Published: April 3, 2001
BUYING STEADY AT WILTON DESPITE WALL STREET WOES
STORY BY LAURA BEACH
WILTON, CONN. – First we stopped opening our financial statements. Now many of us can barely bring ourselves to pick up the Wall Street Journal. The stock market’s recent declines have been so dramatic that dealers, worried that the panic may spread to art and antiques, have been anxiously taking the pulse of their trade.
So far, so good – we think. The antiques market’s vital signs are normal, robust even. Auction prices remain high. Collectors are still collecting. Increasingly, superb objects are attractive alternatives to volatile financial instruments. For one thing, antiques are a lot more rational. It is far easier to vet a highboy than to anticipate Wall Street’s black moods.
Exhibitors at the Wilton Historical Society Antiques Show said they saw little evidence that collectors were cutting back. If anything, selling at the 34th annual show on March 17 and 18 seemed to be up.
“We had just come back from Heart of Country in Nashville,” said Pat Garthoeffner, a Lititz, Penn., dealer in toys and folk art. “Heart was fabulous. We sold out. When we came east to Wilton, we thought we’d hear more about the stock market. Not one person mentioned it. Enthusiasm for antiques seemed very high. We had a wonderful show. We bought well on the floor. We sold two signs, a nice sampler, lots of toys, all of my cookie cutters, and a decorated stand. I thought the crowd was good. People were educated and asked lots of questions.”
Wilton’s attendance, on the other hand, was off. Marilyn Gould, who aggressively manages the fair, felt that the sour stock market, competing events such as the Triple Pier Expo (also March 17-18), and a spring-break schedule that took some families out of town were much to blame.
“Early buying was significantly down, and the gate for both days was slightly off,” she noted. “Last year, the Triple Pier Expo affected us a little bit. This year we really missed so many familiar faces during early buying.” Gould added that, as a matter of course, she continually works to “bring in new people.”
The stock market, Gould believes, was an even bigger culprit. “The market dropped sharply the week before the show. That certainly had an impact. When our volunteers went outside to sell tickets for early buying, that’s all they heard customers talking about. People are hesitant about spending large amounts of money. There is great interest in keeping money liquid. The antiques market may eventually benefit as people turn away from stock, but I don’t see that happening yet. The loss is too fresh.”
Gould said that the cluster of Americana shows in Philadelphia from April 6-11 had also affected Wilton. “Over the years we’ve lost a few exhibitors to the HUP Show,” the manager noted. Some exhibitors told Antiques and The Arts Weekly that they were holding merchandise for the Philadelphia fairs, and no doubt some collectors were waiting to buy it there.
One Wilton exhibitor said the proximity of the Philadelphia shows actually helped him. “We saw people coming through who were buying for Philadelphia. Dealers were extremely hungry for merchandise,” noted Victor Weinblatt. The Massachusetts dealer enjoyed his best Wilton show ever. “We were up by 50 percent. Coming after last week’s stock market, I was nervous as heck. But retail buying was strong, decorator buying was strong. We sold across the board: a wonderful Shaker work table, New Hampshire, circa 1840; a step back cupboard; pantry shelves; a major figural hooked rug; three skarns; a large, wooden, serpentine-front gate; a birdhouse mounted in an arched frame; nine mirrors; and lots of smalls.”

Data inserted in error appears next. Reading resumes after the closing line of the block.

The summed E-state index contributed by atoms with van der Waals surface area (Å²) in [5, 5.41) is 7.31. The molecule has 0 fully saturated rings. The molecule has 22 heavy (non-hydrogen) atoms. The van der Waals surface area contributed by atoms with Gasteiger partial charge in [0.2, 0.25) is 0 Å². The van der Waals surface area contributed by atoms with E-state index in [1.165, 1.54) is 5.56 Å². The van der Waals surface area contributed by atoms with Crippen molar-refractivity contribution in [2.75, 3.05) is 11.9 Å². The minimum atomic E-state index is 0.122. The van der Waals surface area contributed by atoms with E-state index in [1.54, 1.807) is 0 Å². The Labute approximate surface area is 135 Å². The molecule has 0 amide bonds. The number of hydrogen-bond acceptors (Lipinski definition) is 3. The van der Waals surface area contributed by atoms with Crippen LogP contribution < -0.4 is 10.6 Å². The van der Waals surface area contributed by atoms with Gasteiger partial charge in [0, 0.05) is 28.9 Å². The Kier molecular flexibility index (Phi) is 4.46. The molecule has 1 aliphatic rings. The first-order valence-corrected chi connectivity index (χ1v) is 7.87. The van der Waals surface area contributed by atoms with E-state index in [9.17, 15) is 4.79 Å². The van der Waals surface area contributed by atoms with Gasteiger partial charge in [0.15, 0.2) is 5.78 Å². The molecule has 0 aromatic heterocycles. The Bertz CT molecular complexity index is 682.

Weinblatt operates on the principle that absence makes buyers’ hearts grow fond. “I hadn’t done a show since December. I had three months to get a lot of fresh merchandise together. Fewer shows are really advantageous for me. And I don’t keep a shop. It seems to work.” Weinblatt’s next appearance will be April 26, at the Southport-Westport Antiques Show.
Thanks to Marilyn Gould’s constant efforts, the Wilton Historical Society Antiques Show remains varied and interesting from year to year, partly because she adds new exhibitors in unusual specialties, drawing them from disparate regions of the country. She also moves her regular exhibitors around the March fair, and from one fair to another. Newcomers to the March show included Jackie Radwin, a Texas dealer in primitives who enjoyed outstanding sales; Jan Whitlock, a Pennsylvania dealer admired for her fine selection of textiles; and Finnegan Gallery, Chicago specialists in garden antiques and architectural ornament.
“I’ve never wanted an extremely high-end show,” noted the manager, who knows her market well. “The high, upper-middle is what sells here. I think that reflects the interest and ability of the people who come to the show.” In some instances, dealers known for pricey inventory appeared to have brought more affordable material, with brisk selling as a consequence.
Highly regarded as a venue for Americana, Wilton nevertheless runs the gamut from fine jewelry to art pottery. Furniture, not all of it country, is especially plentiful in the March fair. Jesse Goldberg of Artemis Antiques found Wilton buyers receptive to Federal design. “I had a very good show. I sold a sideboard and a dining table, plus various accessories, ” said the North Salem, N.Y., dealer. “My look is polished and Wilton buyers tend to prefer untouched surface. But I’ve broadened my inventory and I’m seeing results.” In general, Goldberg believes that show sales are declining. “It’s almost as if shows have become an advertising medium, not a sales medium. I’m not happy about that. This time Wilton was an exception.”
Steven and Mary Keeler Rowe also find a ready audience at Wilton for Federal and classical furniture. The Newton, N.H., dealers featured a bird’s-eye maple dressing table with an attached mirror, probably from New York, circa 1840, $4,200. A more formal piece was a classical New York drop front sideboard of mahogany with mahogany veneers, $5,800.
Antique samplers and needlework remain bestsellers. Two leading specialists, Stephen and Carol Huber and M. Finkel & Daughter, each reported excellent results. The Hubers, from Old Saybrook, Conn., sold three major pieces and had two more on hold before early buying had finished. The dealers said they are flush with choice stock, having just bought two important collections.
“It was a very good show for us,” noted Amy Finkel. “We sold a wonderful, large Folwell school silk embroidery; another good, early valuable sampler; a set of six painted chairs; a table; and about six other small samplers – normal, good collector pieces.”